It was a joy to welcome Ottawa Archbishop Terrence Prendergast--a good friend whom I first met when I was a high school student and he a Jesuit scholastic at nearby Regis College--to celebrate the morning Masses at Christ the Redeemer today. The Archbishop was in Vancouver to speak at the annual Priests' Study Week.
With his kind permission, his homily appears below.
As we gather for the Eucharist on the Lord’s Day I would like to share with you the theme of our Pastoral Year in which the faithful of the Alexandria-Cornwall and Ottawa dioceses proclaim that, “Christ is everything for us”.
We so value our relationship with Our Lord and his teaching that we have made our own a challenging Scripture text: “Lord, to whom can we go? You have the words of eternal life” (John 6.68).
We believe that when you let Jesus into your life, when people put Jesus at the centre of their lives, it changes everything and puts joy into their lives. Our big challenge today is to introduce people to Christ so they get to know him. Isn’t this the purpose behind the Archdiocese of Vancouver’s initiative called “Proclaim”?
To fully implement what Archbishop Miller proposes in his recommending of Alpha, of Catholic Christian Outreach’s Discovery series and other such parish encounters means that we have to do so by introducing individuals to Christ one person at a time. We the Catholic community have to appeal to each individual person’s mind and heart.
We know that a lot of young people are looking for community and to belong to something. Our challenge, then is to build trust and to open each person to building a relationship with Our Lord so that together we might all experience the Joy of the Gospel. And that will not be something we keep here in church rather such a relationship with Jesus will push us to share it with his friends, the poor.
The Home Missions collection is being held today to support the First Nations Catholic missions in your Archdiocese along with the good work done with the seafarers who visit your ports; it is an opportunity to assist them with ongoing prayer and a sharing of our blessings.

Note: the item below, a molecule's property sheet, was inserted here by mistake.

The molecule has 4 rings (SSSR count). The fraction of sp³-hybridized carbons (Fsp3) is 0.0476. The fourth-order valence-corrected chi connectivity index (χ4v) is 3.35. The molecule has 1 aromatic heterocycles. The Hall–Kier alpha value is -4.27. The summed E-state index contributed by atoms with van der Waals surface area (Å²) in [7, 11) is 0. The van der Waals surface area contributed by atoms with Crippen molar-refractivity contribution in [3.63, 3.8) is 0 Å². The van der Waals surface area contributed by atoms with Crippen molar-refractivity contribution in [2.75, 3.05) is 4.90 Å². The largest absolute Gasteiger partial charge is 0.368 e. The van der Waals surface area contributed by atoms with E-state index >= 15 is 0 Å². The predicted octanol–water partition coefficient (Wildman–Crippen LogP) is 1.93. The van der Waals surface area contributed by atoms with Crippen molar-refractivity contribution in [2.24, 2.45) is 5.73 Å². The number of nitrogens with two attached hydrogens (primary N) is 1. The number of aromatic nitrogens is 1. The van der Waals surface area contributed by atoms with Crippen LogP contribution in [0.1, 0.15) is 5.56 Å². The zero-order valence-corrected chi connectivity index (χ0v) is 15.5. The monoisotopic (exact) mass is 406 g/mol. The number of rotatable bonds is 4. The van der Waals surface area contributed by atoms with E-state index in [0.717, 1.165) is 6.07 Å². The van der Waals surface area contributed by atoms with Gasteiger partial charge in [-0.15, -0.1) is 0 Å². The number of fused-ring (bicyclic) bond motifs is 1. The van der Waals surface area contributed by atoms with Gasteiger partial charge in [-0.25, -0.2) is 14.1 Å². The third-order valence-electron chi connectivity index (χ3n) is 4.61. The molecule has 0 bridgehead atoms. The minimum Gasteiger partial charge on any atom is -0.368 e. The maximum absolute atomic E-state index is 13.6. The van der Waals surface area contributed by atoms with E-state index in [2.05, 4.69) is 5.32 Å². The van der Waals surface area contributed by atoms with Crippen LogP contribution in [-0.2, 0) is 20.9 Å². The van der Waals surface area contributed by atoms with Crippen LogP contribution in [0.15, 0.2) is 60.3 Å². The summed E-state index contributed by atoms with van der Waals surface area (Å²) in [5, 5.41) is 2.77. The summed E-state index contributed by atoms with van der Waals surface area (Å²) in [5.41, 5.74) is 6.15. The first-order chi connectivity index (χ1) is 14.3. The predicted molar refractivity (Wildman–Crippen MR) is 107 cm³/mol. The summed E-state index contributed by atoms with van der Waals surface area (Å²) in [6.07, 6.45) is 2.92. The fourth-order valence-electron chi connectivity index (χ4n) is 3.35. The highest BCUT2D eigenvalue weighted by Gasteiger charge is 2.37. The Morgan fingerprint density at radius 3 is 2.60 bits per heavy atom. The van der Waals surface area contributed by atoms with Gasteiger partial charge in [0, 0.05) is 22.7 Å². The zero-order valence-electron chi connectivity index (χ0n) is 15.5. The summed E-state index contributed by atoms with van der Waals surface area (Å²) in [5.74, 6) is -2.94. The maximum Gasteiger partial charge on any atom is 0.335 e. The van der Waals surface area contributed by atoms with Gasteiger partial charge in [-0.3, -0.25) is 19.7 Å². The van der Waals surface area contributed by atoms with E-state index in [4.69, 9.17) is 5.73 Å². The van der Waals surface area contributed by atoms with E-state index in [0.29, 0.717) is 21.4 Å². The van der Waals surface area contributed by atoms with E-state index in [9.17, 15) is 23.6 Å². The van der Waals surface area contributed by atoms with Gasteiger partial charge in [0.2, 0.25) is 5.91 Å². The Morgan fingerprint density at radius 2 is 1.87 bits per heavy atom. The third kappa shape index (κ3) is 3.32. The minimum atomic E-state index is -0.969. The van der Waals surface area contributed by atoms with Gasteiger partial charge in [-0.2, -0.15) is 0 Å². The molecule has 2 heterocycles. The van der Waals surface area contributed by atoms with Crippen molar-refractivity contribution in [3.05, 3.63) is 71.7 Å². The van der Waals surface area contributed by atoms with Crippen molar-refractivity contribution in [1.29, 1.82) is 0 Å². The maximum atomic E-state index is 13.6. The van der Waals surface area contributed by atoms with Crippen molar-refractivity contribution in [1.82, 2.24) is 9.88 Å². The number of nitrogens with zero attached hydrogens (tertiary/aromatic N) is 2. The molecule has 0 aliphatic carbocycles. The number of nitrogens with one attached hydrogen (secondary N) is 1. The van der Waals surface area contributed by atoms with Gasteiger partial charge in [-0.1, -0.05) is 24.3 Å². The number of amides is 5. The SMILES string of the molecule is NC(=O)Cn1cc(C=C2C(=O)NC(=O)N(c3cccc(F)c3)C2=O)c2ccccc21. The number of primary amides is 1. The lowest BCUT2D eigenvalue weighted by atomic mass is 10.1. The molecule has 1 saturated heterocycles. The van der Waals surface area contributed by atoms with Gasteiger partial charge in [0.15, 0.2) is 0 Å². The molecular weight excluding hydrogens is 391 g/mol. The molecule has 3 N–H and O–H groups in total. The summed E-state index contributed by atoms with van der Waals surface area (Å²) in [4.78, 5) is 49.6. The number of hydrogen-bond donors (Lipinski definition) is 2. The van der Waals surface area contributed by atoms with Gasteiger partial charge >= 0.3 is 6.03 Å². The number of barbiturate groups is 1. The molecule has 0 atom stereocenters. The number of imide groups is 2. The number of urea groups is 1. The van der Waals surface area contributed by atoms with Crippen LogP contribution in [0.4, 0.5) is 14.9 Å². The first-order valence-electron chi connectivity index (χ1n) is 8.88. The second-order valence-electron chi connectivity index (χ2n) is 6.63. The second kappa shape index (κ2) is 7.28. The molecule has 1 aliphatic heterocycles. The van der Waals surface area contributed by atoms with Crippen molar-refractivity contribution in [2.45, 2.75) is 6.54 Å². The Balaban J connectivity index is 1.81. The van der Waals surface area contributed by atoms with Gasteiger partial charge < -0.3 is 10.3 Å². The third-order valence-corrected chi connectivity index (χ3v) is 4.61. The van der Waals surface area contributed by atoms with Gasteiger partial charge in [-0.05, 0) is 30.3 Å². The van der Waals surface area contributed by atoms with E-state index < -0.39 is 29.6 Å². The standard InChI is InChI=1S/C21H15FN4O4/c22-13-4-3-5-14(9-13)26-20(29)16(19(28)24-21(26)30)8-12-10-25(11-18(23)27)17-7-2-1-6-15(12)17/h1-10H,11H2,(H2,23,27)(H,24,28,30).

In this way, we express that our experience of Christ Jesus as Lord and Saviour guides us in all that we are and do as we wait in patient hope for his return in glory at the end of time when all will be made right.
Today's gospel is taken from the final address of Jesus’ public ministry to his apostles then and now to us. Like the speeches found in Mark 13 and Matthew 24-25, this speech in Luke’s gospel is apocalyptic in nature. It “uncovers” or “reveals” God's designs for the future of his chosen ones, in this case the disciples of Jesus, members of the Church.
It is important, however, to realize that, since the future of salvation for the world remains hidden within God's sovereign wisdom, even what is revealed cannot be fully understood by us human beings. So, we draw from it general advice: don’t be afraid; don’t go after false prophets; allow the Holy Spirit to give you the words you need to defend your faith; hold fast to the end!
You see, faith in God and trust in his saving designs are called for so that one may correctly interpret what Jesus is telling us of the future.
Jesus urges his disciples to a patient endurance, rooted in faith, love and hope. They are not to be frightened or led astray, but are to be assured that in persecution Jesus will give them an eloquence and wisdom that their enemies will be unable to resist or contradict. Finally they are to be confident about what is to come because he is the Lord of History.